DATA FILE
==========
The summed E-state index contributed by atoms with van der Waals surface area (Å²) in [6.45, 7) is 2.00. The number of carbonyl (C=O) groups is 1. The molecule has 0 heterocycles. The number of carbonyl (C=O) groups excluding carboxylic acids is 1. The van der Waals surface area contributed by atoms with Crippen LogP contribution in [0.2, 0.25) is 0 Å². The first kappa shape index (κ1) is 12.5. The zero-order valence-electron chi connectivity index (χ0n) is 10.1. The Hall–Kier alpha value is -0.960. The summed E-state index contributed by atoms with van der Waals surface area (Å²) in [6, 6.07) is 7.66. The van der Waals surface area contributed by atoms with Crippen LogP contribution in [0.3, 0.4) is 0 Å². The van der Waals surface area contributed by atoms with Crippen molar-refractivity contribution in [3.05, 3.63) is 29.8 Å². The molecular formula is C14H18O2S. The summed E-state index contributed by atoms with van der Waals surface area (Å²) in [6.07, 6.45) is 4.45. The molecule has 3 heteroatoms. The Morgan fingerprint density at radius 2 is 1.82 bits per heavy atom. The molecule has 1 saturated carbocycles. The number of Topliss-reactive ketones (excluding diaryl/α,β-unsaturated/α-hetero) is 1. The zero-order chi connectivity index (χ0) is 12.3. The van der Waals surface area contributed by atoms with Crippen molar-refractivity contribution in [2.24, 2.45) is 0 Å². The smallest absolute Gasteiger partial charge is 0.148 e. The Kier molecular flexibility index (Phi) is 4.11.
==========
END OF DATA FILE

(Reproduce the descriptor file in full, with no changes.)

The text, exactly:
The summed E-state index contributed by atoms with van der Waals surface area (Å²) in [6.45, 7) is 2.00. The number of carbonyl (C=O) groups is 1. The molecule has 0 heterocycles. The number of carbonyl (C=O) groups excluding carboxylic acids is 1. The van der Waals surface area contributed by atoms with Crippen LogP contribution in [0.2, 0.25) is 0 Å². The first kappa shape index (κ1) is 12.5. The zero-order valence-electron chi connectivity index (χ0n) is 10.1. The Hall–Kier alpha value is -0.960. The summed E-state index contributed by atoms with van der Waals surface area (Å²) in [6, 6.07) is 7.66. The van der Waals surface area contributed by atoms with Crippen LogP contribution in [0.3, 0.4) is 0 Å². The van der Waals surface area contributed by atoms with Crippen molar-refractivity contribution in [3.05, 3.63) is 29.8 Å². The molecular formula is C14H18O2S. The summed E-state index contributed by atoms with van der Waals surface area (Å²) in [6.07, 6.45) is 4.45. The molecule has 3 heteroatoms. The Morgan fingerprint density at radius 2 is 1.82 bits per heavy atom. The molecule has 1 saturated carbocycles. The number of Topliss-reactive ketones (excluding diaryl/α,β-unsaturated/α-hetero) is 1. The zero-order chi connectivity index (χ0) is 12.3. The van der Waals surface area contributed by atoms with Crippen molar-refractivity contribution in [2.24, 2.45) is 0 Å². The smallest absolute Gasteiger partial charge is 0.148 e. The Kier molecular flexibility index (Phi) is 4.11.